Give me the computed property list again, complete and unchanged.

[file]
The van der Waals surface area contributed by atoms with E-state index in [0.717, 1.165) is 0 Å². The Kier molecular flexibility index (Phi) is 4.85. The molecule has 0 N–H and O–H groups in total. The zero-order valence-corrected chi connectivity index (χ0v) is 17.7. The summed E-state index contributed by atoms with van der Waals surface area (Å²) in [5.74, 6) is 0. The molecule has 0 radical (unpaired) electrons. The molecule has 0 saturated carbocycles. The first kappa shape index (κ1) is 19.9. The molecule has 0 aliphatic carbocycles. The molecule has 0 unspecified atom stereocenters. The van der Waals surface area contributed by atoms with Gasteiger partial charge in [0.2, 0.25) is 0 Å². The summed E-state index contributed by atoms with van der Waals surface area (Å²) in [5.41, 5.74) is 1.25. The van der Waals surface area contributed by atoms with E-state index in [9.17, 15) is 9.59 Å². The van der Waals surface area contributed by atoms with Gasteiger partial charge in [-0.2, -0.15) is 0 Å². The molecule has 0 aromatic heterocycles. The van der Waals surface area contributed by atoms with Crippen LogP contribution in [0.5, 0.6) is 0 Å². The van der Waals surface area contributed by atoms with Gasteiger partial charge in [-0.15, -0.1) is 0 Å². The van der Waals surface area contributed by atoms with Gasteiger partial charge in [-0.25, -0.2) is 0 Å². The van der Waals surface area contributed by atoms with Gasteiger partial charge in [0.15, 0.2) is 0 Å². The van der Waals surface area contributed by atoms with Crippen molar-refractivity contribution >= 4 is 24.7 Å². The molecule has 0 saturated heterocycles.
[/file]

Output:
The van der Waals surface area contributed by atoms with E-state index in [0.717, 1.165) is 0 Å². The Kier molecular flexibility index (Phi) is 4.85. The molecule has 0 N–H and O–H groups in total. The zero-order valence-corrected chi connectivity index (χ0v) is 17.7. The summed E-state index contributed by atoms with van der Waals surface area (Å²) in [5.74, 6) is 0. The molecule has 0 radical (unpaired) electrons. The molecule has 0 saturated carbocycles. The first kappa shape index (κ1) is 19.9. The molecule has 0 aliphatic carbocycles. The molecule has 0 unspecified atom stereocenters. The van der Waals surface area contributed by atoms with Gasteiger partial charge in [0.2, 0.25) is 0 Å². The summed E-state index contributed by atoms with van der Waals surface area (Å²) in [5.41, 5.74) is 1.25. The van der Waals surface area contributed by atoms with E-state index in [9.17, 15) is 9.59 Å². The van der Waals surface area contributed by atoms with Gasteiger partial charge in [-0.2, -0.15) is 0 Å². The molecule has 0 aromatic heterocycles. The van der Waals surface area contributed by atoms with Crippen LogP contribution in [0.5, 0.6) is 0 Å². The van der Waals surface area contributed by atoms with Gasteiger partial charge in [-0.15, -0.1) is 0 Å². The van der Waals surface area contributed by atoms with Gasteiger partial charge in [-0.25, -0.2) is 0 Å². The van der Waals surface area contributed by atoms with Gasteiger partial charge in [0.15, 0.2) is 0 Å². The van der Waals surface area contributed by atoms with Crippen molar-refractivity contribution >= 4 is 24.7 Å². The molecule has 0 saturated heterocycles.